Bad Luck is a Major Factor in Cancer Development

cancer, science, bad luck,

Bad Luck is a Major Factor in Cancer Development

Scientific American, which had an original appearance in STAT, reports that the main reason for most cancers is not mostly genetics or heredity. It’s bad luck.

The luck of the draw plays the bigger role in most cancer cases compared to the environment or one’s parents. There was a study that came out which “launched hundreds of scientific rebuttals, insinuations that the authors had been paid off by the chemical industry…”

So the idea that genetics and environment were less of an impact cancer risk than general poor luck was found to be controversial. For example, the stoppage of smoking and the cleanliness in the local environment were lesser factors than bad chances.

Recently, the authors of the research published a new study in Science with a “double down on their original finding but also labour mightily to correct widespread misinterpretations of it.”

The researchers used health records from 69 nations with evidence of cancer mutations coming from simple bad luck with the regular division of a cell. That is, there is a copying error in the DNA with the attempts at normal replication.

However, this does not mean the 66% of the cancers are not preventable. However, the errors occur.

It was noted that this should comfort many patients by Dr. Bert Vogelstein at Johns Hopkins University and the “senior author” of the first study. Dr. Otis Brawley, chief medical officer at the American Cancer Society, described this as a “significant improvement” on the original paper.

It was noted that the in other research “roughly 42 percent of cancers are preventable by, for instance, not smoking, maintaining a healthy weight, and not being exposed to cancer-causing pollutants.”

Others seemed less impressed with the research such as Dr. Yusuf Hannun, who is the director of the Stony Brook Cancer Center. Dr. Hannun’s research paper in 2015 showed that external or extrinsic factors rather than random DNA copying were greater risk factors.

Not all critics of the first paper were swayed, however. “I am not very impressed with the overall conclusion,” said Dr. Yusuf Hannun.

Some nuances were found in the research. For example, the large intestine’s cells divide more frequently than other cells. Only 5% of patients develop cancer there. The small intestine cells divide with less frequency, and “only 0.2 percent of people develop cancer there.”

Each division gives the chance for a copying error in the DNA. So, the more divisions there are the more cancers there will be. This as the argument put forward by the Johns Hopkins research team. 2/3rds of the difference in the cancer rates depend on the copying rate.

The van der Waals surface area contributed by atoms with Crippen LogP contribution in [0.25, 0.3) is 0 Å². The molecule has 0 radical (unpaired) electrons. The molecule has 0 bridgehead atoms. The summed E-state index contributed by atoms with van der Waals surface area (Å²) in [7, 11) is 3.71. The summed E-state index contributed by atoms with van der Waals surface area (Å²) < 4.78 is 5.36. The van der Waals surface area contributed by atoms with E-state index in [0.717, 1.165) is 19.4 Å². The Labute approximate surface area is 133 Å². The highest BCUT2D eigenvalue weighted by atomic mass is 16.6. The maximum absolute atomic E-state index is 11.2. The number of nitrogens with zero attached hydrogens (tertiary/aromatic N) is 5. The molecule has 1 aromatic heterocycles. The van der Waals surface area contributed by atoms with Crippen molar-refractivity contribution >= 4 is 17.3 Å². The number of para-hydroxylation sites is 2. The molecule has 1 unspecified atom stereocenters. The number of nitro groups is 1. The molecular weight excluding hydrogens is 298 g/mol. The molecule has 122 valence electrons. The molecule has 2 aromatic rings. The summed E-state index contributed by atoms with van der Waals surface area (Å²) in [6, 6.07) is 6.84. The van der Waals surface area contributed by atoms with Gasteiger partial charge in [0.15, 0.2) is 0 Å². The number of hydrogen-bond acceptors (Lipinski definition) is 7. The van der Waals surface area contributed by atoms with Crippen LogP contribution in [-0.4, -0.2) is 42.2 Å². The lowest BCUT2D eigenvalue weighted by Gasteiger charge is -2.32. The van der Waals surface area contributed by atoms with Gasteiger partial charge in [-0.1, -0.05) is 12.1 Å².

This was a consistent finding for 17 cancer classifications or “types” and in the 69 nations examined.

So the 66% difference comes from the differential rate of division in cell types, e.g. large intestine cells versus small intestine cells. The new analysis of the Johns Hopkins team is based on research in the United Kingdom cancer-causing mutations sources database.

Three categories are looked into in it: “the environment, heredity, or those random DNA-copying mistakes.” It is a first for examination of the “proportions of mutations in cancer and assigned them,” Cristian Tomasetti said, who is a Johns Hopkins mathematician.

After examination, it was found that 66% of the mutations occur in virtue of random copying errors during DNA replication, with 29% due to environment and then 5 percent based on heredity.

So different cancers have difference occurrences, and can “differ significantly.” For instance, 60% of the mutations that can cause skin or lung cancer come from the environment, with 15%, or less, for “prostate, bone, brain, and breast cancers.”

The Johns Hopkins researchers had a prior argument that the bad luck meant that smoking or bad diet, or genetic predisposition, played little role in the acquisition of the various cancers. But this new research takes a different line of approach.

But the other scientists – “cancer experts” – noted that several mutations cause cancer. It takes multiple pathways to get to the goal of cancer with cancer mutations. Single mutations happen, but multiple mutations then can cause the cancer.

“Therefore, if two out of three required mutations arise from copying mistakes, but the third comes from an environmental carcinogen, then avoiding that carcinogen prevents the cancer,” and the John Hopkins research group agrees.

So the new research differentiates “between” the preventability of a cancer and the cancer-causing mutations. “For instance, 65 percent of mutations in lung cancers arose randomly but 89 percent of those cancers are preventable by avoiding smoking,” Tomasetti said.

The environment can play a large role in the development of cancer with more leverage for prevention by implication. For example, the insulin, inflammation, and obesity levels.

“Environmental exposures can influence cancer risk in many ways,” Ross Prentice, cancer biostatistician at Fred Hutchinson Cancer Center said.

About Scott Jacobsen 318 Articles
Scott Douglas Jacobsen is the Founder of In-Sight: Independent Interview-Based Journal and In-Sight Publishing. Jacobsen works for science and human rights, especially women’s and children’s rights. He considers the modern scientific and technological world the foundation for the provision of the basics of human life throughout the world and advancement of human rights as the universal movement among peoples everywhere.

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